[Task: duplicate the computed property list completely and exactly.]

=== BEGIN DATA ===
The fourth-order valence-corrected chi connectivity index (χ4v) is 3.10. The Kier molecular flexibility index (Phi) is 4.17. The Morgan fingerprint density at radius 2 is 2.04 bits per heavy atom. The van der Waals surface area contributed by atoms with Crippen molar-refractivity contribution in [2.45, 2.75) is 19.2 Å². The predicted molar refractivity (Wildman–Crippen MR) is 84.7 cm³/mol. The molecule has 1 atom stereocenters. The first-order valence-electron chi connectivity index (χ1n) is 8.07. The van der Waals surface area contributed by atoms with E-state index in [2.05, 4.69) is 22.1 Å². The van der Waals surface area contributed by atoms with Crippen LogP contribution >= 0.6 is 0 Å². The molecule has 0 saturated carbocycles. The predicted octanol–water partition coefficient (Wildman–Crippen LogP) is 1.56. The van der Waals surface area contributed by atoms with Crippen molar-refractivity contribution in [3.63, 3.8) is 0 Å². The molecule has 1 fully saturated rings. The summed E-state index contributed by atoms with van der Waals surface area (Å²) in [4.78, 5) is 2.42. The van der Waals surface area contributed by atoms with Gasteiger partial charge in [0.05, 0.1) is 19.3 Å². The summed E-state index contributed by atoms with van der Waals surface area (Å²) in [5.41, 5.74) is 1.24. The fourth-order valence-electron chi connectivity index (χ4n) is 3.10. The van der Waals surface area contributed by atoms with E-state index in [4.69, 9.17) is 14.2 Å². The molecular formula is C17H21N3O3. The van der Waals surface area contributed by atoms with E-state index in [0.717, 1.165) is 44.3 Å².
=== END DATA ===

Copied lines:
The fourth-order valence-corrected chi connectivity index (χ4v) is 3.10. The Kier molecular flexibility index (Phi) is 4.17. The Morgan fingerprint density at radius 2 is 2.04 bits per heavy atom. The van der Waals surface area contributed by atoms with Crippen molar-refractivity contribution in [2.45, 2.75) is 19.2 Å². The predicted molar refractivity (Wildman–Crippen MR) is 84.7 cm³/mol. The molecule has 1 atom stereocenters. The first-order valence-electron chi connectivity index (χ1n) is 8.07. The van der Waals surface area contributed by atoms with E-state index in [2.05, 4.69) is 22.1 Å². The van der Waals surface area contributed by atoms with Crippen LogP contribution >= 0.6 is 0 Å². The molecule has 0 saturated carbocycles. The predicted octanol–water partition coefficient (Wildman–Crippen LogP) is 1.56. The van der Waals surface area contributed by atoms with Crippen molar-refractivity contribution in [3.63, 3.8) is 0 Å². The molecule has 1 fully saturated rings. The summed E-state index contributed by atoms with van der Waals surface area (Å²) in [4.78, 5) is 2.42. The van der Waals surface area contributed by atoms with Gasteiger partial charge in [0.05, 0.1) is 19.3 Å². The summed E-state index contributed by atoms with van der Waals surface area (Å²) in [5.41, 5.74) is 1.24. The fourth-order valence-electron chi connectivity index (χ4n) is 3.10. The van der Waals surface area contributed by atoms with E-state index in [4.69, 9.17) is 14.2 Å². The molecular formula is C17H21N3O3. The van der Waals surface area contributed by atoms with E-state index in [0.717, 1.165) is 44.3 Å².